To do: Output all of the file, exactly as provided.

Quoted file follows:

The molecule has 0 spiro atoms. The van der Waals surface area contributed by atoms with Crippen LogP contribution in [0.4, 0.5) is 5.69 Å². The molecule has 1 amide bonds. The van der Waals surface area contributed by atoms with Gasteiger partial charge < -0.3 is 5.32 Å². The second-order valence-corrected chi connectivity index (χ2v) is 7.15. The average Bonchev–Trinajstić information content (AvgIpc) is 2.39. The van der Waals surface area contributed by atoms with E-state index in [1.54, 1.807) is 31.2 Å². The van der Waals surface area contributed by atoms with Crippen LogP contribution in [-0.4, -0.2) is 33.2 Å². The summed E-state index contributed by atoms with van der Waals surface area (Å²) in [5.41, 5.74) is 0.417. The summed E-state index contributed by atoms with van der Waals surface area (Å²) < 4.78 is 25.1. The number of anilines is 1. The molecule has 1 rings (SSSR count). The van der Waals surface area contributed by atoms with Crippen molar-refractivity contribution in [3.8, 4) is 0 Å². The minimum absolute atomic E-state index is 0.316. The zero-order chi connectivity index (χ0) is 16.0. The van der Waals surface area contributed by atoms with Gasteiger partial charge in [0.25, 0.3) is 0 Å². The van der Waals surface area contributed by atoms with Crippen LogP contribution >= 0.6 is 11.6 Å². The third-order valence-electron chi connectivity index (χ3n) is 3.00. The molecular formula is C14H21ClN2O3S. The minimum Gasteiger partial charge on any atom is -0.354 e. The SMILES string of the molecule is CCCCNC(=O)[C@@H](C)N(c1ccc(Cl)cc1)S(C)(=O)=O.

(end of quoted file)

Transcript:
The molecule has 0 spiro atoms. The van der Waals surface area contributed by atoms with Crippen LogP contribution in [0.4, 0.5) is 5.69 Å². The molecule has 1 amide bonds. The van der Waals surface area contributed by atoms with Gasteiger partial charge < -0.3 is 5.32 Å². The second-order valence-corrected chi connectivity index (χ2v) is 7.15. The average Bonchev–Trinajstić information content (AvgIpc) is 2.39. The van der Waals surface area contributed by atoms with E-state index in [1.54, 1.807) is 31.2 Å². The van der Waals surface area contributed by atoms with Crippen LogP contribution in [-0.4, -0.2) is 33.2 Å². The summed E-state index contributed by atoms with van der Waals surface area (Å²) in [5.41, 5.74) is 0.417. The summed E-state index contributed by atoms with van der Waals surface area (Å²) < 4.78 is 25.1. The number of anilines is 1. The molecule has 1 rings (SSSR count). The van der Waals surface area contributed by atoms with Crippen molar-refractivity contribution in [3.8, 4) is 0 Å². The minimum absolute atomic E-state index is 0.316. The zero-order chi connectivity index (χ0) is 16.0. The van der Waals surface area contributed by atoms with Gasteiger partial charge in [0.25, 0.3) is 0 Å². The van der Waals surface area contributed by atoms with Crippen LogP contribution >= 0.6 is 11.6 Å². The third-order valence-electron chi connectivity index (χ3n) is 3.00. The molecular formula is C14H21ClN2O3S. The minimum Gasteiger partial charge on any atom is -0.354 e. The SMILES string of the molecule is CCCCNC(=O)[C@@H](C)N(c1ccc(Cl)cc1)S(C)(=O)=O.